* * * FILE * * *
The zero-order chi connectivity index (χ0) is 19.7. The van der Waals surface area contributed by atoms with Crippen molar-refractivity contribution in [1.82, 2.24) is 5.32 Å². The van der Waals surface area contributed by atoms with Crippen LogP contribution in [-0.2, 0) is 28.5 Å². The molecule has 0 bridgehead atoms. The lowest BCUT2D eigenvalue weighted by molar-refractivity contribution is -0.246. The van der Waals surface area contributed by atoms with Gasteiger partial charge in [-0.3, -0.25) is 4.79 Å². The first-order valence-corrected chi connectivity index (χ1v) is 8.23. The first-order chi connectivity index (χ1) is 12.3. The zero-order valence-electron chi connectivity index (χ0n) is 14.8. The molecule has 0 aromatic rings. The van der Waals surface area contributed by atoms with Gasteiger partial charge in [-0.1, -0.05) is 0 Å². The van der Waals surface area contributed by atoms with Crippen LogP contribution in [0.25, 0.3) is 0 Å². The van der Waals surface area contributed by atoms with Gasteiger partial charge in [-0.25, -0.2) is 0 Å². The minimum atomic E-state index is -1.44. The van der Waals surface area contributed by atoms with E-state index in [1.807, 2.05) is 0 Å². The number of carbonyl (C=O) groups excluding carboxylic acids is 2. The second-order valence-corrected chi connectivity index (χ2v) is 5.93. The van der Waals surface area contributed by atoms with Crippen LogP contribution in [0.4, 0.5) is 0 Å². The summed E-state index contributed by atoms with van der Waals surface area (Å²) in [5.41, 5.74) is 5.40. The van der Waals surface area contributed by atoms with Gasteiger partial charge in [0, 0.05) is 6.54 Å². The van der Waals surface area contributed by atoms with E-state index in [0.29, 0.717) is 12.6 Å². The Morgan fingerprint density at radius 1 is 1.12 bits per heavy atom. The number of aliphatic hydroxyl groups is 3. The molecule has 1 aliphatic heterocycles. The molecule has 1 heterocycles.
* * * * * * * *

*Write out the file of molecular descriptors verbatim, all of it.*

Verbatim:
The zero-order chi connectivity index (χ0) is 19.7. The van der Waals surface area contributed by atoms with Crippen molar-refractivity contribution in [1.82, 2.24) is 5.32 Å². The van der Waals surface area contributed by atoms with Crippen LogP contribution in [-0.2, 0) is 28.5 Å². The molecule has 0 bridgehead atoms. The lowest BCUT2D eigenvalue weighted by molar-refractivity contribution is -0.246. The van der Waals surface area contributed by atoms with Gasteiger partial charge in [-0.3, -0.25) is 4.79 Å². The first-order valence-corrected chi connectivity index (χ1v) is 8.23. The first-order chi connectivity index (χ1) is 12.3. The zero-order valence-electron chi connectivity index (χ0n) is 14.8. The molecule has 0 aromatic rings. The van der Waals surface area contributed by atoms with Gasteiger partial charge in [-0.1, -0.05) is 0 Å². The van der Waals surface area contributed by atoms with Crippen LogP contribution in [0.25, 0.3) is 0 Å². The van der Waals surface area contributed by atoms with Gasteiger partial charge in [-0.25, -0.2) is 0 Å². The minimum atomic E-state index is -1.44. The van der Waals surface area contributed by atoms with E-state index in [1.807, 2.05) is 0 Å². The number of carbonyl (C=O) groups excluding carboxylic acids is 2. The second-order valence-corrected chi connectivity index (χ2v) is 5.93. The van der Waals surface area contributed by atoms with Crippen LogP contribution in [0.4, 0.5) is 0 Å². The summed E-state index contributed by atoms with van der Waals surface area (Å²) in [5.41, 5.74) is 5.40. The van der Waals surface area contributed by atoms with Gasteiger partial charge in [0, 0.05) is 6.54 Å². The van der Waals surface area contributed by atoms with E-state index in [0.29, 0.717) is 12.6 Å². The Morgan fingerprint density at radius 1 is 1.12 bits per heavy atom. The number of aliphatic hydroxyl groups is 3. The molecule has 1 aliphatic heterocycles. The molecule has 1 heterocycles.